Visit our webpage
When we talk about energy consumption most people think about the electricity used by your PC, kitchen appliances, TV or smartphone. However, the manufacturing process of these products also comes at a cost as it requires a material and energy-intensive process to create them. To make the computer or smartphone you’re using right now, a lot of raw materials, energy and water are needed. In fact, as much as two thirds of a PC’s total environmental footprint comes from the manufacturing process alone.
Everyday consumers and companies alike are faced with a myriad of choices when it comes to buying, using and disposing of PCs whether it’s for their family or hundreds of employees. Unfortunately, most people don’t have the right information to help them make the most environmentally friendly decision. Here at Microsoft we are working to change that.
What do you get when you move two of the Microsoft Developer Division’s largest developer and IT professional websites from on-premises infrastructure to the cloud? Well, in addition to a major learning exercise that’s invaluable for the migration of other applications, we’ve seen increased resource utilization, energy savings and reduced operational costs.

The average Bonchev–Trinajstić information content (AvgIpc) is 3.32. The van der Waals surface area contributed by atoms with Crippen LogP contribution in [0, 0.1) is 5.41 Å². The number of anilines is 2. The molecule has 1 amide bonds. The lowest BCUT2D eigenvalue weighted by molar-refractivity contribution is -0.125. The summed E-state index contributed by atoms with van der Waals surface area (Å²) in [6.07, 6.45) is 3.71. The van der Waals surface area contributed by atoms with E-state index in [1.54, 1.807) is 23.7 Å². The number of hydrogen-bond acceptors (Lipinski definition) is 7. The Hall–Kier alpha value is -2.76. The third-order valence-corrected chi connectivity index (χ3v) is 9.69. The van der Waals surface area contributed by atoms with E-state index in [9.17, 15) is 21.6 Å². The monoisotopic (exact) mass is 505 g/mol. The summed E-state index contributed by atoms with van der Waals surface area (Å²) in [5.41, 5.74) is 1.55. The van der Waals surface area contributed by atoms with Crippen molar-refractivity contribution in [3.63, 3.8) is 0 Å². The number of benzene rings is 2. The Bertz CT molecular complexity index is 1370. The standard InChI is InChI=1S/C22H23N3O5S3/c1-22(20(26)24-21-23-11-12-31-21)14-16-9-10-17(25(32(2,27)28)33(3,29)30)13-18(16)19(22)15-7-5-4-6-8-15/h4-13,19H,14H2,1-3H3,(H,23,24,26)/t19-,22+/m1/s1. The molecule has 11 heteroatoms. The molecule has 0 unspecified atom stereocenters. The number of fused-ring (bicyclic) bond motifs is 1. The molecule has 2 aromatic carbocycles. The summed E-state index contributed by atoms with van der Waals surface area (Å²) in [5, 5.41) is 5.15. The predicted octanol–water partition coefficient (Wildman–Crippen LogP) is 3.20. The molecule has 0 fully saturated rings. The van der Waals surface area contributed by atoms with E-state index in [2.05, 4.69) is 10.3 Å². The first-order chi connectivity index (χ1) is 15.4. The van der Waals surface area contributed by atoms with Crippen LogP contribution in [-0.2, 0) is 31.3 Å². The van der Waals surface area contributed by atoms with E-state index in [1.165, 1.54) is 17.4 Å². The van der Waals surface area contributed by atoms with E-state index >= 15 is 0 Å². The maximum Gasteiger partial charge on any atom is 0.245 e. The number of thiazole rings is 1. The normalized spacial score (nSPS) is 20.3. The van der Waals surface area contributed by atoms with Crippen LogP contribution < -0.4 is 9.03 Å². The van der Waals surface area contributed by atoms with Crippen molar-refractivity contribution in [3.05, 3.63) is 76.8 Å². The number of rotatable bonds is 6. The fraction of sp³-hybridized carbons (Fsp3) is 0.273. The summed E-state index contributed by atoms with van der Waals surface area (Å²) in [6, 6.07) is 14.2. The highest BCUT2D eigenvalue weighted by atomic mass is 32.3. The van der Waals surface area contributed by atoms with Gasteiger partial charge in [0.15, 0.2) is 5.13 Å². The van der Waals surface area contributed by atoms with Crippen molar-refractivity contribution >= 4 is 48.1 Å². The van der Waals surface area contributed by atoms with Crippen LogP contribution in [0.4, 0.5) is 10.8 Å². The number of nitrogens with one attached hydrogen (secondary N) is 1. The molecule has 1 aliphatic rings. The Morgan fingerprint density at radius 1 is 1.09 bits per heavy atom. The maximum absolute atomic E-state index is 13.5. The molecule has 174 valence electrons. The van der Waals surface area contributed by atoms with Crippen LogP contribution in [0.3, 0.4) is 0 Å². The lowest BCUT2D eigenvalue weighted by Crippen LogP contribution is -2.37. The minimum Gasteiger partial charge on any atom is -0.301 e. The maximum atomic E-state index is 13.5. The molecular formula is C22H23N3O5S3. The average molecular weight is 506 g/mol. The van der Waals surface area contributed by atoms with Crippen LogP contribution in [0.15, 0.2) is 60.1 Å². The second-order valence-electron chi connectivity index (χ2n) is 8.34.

In 2011, Microsoft launched its pilot program to install Electric Vehicle Supply Equipment (EVSE) around the Redmond Campus. The move was an effort to create an environment that welcomed increased usage of electric vehicles in the Puget Sound region. Two years later there are now a total of 11 EVSE locations on the Redmond Campus with 18 stations, and adoption has progressed consistently. In the past three months we’ve seen the greatest number of increases per month since the program began. The stations can accommodate both electric cars and scooters, so there are a variety of vehicles that utilize the service.
Each quarter, the company gives out an Environmental Sustainability Action Award, along with a donation to an environmental charity of the winner’s choice, in recognition of an employee or team who has shown leadership, exemplifying how Microsoft and its employees can have a positive impact on the environment. These leaders help us improve not only the way we run our business, but also the ways our products and services can make a difference for our customers, partners and society.
The award for Microsoft’s second quarter (which runs from October to December) has been given to Ludgero Gameiro, a Technical Account Manager in Portugal. Ludgero created a new offering to help customers define power management policies using System Center Configuration Manager—a great example of how technology can increase energy efficiency, reduce carbon emissions and decrease costs.